The science of really big numbers
How many miles wide is our Milky Way Galaxy? Traveling in our fastest spaceship at 25,000 mph, how long would it take to reach the Andromeda Galaxy, one of the closest galaxies to our own? How many atoms are there in a drop of water? How many cells are in the human body?
These are all valid and interesting questions, but sometimes in science the answers you get sound so far out they are, for all practical purposes, meaningless. It's not too hard to imagine 100 of something, or even 10,000. Those are real numbers that we can conceive and picture in our brains. Now let's kick it up a notch -- such as the recent news that the United States just hatched its three hundred millionth citizen; a pretty big number to be sure, but still within the realm of our comprehension.
What if I told you the Milky Way Galaxy is 568,036,800,000,000,000 miles wide; it would "only" take 469,255,680,000,000 years to reach the Andromeda Galaxy in our speedy rocket; a drop of water contains 4,000,000,000,000,000,000,000 atoms; and the human body is made up of about 100,000,000,000,000 cells?
Now I don't know about you, but those numbers mean nothing to me. I look at them and all I can tell you is those are big numbers. Now there's a profound statement, to be sure. The only way numbers of that magnitude could have any meaning or relevance is to put them in a context that we can begin to be able to wrap our brains around.
For example, there are approximately 100 billion stars in our galaxy (which is an average sized galaxy), and there are an estimated 200 billion galaxies in the observable universe.
By multiplying these two figures, we can calculate there are about 20,000,000,000,000,000,000,000 stars in the universe which, interestingly, is about five times as many atoms in a drop of water.
To put this in perspective, there are about as many stars in the universe as there are grains of sand on every beach, sand dune, ocean floor and river bed on Earth. It's also about equal to the number of cups of water in every ocean, river, lake, ice cap and glacier on Earth. Bottom line: It's a lot! But at least we now have a reference point.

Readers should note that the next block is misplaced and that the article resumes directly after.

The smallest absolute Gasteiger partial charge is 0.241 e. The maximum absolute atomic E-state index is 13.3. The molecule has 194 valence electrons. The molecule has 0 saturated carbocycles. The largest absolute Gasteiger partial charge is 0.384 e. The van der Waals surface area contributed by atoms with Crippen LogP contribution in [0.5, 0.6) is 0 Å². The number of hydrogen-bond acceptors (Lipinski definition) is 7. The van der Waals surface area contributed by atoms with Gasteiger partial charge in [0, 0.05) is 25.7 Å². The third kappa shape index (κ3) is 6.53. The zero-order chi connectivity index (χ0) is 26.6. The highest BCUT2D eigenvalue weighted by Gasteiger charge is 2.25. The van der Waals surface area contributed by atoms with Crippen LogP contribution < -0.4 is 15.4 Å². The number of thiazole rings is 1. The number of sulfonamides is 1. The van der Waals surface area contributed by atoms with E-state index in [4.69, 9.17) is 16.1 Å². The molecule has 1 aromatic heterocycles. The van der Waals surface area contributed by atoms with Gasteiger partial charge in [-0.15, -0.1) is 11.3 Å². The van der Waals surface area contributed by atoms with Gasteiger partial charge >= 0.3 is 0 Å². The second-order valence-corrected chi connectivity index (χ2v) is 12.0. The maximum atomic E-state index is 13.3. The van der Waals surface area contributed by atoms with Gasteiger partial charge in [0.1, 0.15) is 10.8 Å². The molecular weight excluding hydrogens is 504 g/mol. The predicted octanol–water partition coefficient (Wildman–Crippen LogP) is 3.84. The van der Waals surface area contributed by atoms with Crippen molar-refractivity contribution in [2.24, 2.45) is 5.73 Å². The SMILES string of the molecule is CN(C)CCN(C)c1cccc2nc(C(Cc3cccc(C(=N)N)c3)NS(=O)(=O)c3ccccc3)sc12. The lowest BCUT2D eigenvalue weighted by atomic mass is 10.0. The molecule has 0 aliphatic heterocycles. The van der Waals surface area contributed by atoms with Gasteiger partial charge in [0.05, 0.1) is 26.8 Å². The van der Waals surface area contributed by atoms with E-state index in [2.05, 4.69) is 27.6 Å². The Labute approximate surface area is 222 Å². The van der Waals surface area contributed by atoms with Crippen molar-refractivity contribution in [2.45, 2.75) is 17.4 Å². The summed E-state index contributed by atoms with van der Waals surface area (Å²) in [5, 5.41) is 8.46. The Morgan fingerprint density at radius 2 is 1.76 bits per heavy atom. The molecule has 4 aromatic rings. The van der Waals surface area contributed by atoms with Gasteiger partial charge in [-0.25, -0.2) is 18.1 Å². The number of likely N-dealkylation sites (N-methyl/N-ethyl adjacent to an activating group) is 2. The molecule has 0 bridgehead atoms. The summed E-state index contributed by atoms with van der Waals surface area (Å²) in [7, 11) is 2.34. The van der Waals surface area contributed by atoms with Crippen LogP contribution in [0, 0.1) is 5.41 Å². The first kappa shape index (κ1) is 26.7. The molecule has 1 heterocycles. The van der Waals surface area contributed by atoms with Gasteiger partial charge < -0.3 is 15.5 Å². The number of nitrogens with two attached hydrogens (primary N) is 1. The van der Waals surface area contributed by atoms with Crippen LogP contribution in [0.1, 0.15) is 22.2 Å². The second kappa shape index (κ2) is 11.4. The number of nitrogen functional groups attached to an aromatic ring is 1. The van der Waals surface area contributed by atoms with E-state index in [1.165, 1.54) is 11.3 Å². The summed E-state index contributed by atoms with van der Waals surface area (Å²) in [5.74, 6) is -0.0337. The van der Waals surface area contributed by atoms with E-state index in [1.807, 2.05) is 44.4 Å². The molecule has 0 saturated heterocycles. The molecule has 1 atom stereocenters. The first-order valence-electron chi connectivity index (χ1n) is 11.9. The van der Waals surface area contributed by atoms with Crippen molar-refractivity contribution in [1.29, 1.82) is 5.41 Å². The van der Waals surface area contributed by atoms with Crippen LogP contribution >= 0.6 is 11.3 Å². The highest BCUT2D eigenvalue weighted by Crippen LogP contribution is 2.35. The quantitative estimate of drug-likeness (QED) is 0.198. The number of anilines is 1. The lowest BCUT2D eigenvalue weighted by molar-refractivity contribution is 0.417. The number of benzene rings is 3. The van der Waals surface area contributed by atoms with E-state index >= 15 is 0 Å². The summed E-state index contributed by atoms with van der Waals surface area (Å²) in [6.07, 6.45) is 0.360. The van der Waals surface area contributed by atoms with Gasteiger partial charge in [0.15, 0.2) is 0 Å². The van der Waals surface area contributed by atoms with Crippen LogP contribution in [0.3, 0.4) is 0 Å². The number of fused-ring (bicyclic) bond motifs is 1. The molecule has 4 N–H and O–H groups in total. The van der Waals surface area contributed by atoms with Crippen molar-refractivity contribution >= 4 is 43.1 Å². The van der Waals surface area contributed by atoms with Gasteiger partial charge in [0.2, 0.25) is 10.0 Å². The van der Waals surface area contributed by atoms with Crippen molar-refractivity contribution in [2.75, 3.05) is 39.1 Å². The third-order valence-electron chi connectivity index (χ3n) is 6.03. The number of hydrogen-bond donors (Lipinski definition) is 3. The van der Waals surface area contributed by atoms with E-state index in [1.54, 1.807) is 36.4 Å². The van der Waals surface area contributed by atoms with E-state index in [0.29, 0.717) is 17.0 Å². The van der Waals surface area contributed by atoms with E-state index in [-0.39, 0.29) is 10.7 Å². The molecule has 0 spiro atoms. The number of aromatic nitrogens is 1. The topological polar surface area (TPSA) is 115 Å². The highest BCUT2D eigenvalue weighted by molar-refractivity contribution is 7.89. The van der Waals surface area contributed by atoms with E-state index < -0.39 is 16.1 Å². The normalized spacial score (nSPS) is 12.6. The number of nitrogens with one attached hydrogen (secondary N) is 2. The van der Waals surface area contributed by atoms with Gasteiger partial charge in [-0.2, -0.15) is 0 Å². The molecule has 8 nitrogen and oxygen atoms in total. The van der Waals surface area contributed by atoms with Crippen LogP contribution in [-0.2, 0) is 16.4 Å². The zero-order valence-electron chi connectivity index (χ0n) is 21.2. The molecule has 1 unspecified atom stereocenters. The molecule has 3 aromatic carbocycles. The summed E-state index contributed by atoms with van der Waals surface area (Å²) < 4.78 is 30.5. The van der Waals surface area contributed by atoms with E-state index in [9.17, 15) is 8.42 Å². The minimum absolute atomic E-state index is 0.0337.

As I think about the significance of this, two points come to mind.
The first is that it is understandable why science seems so difficult and unapproachable and thus turns people off. Complicated concepts and far out facts intimidate us and tend to frighten us from further study. We question the relevance to our everyday lives; after all, who really cares how wide our galaxy is?
But to me, this is precisely what makes science so fascinating and awe-inspiring. To think we live in such a spectacularly vast and complex universe evokes a sense of wonder and astonishment. The very act of understanding and discovery allows us to wade, if only ankle deep, into the bottomless pool of nature and all she has to show us.
Johannes Kepler (1571-1630), German mathematician and astronomer, said: "The diversity of the phenomena of Nature is so great, and the treasure hidden in the heavens so rich, precisely in order that the human mind shall never be lacking in fresh nourishment."
So come on in. The water's fine.
- Tonganoxie dentist Grant Ritchey can be reached via e-mail at TonganoxieDental@aol.com.
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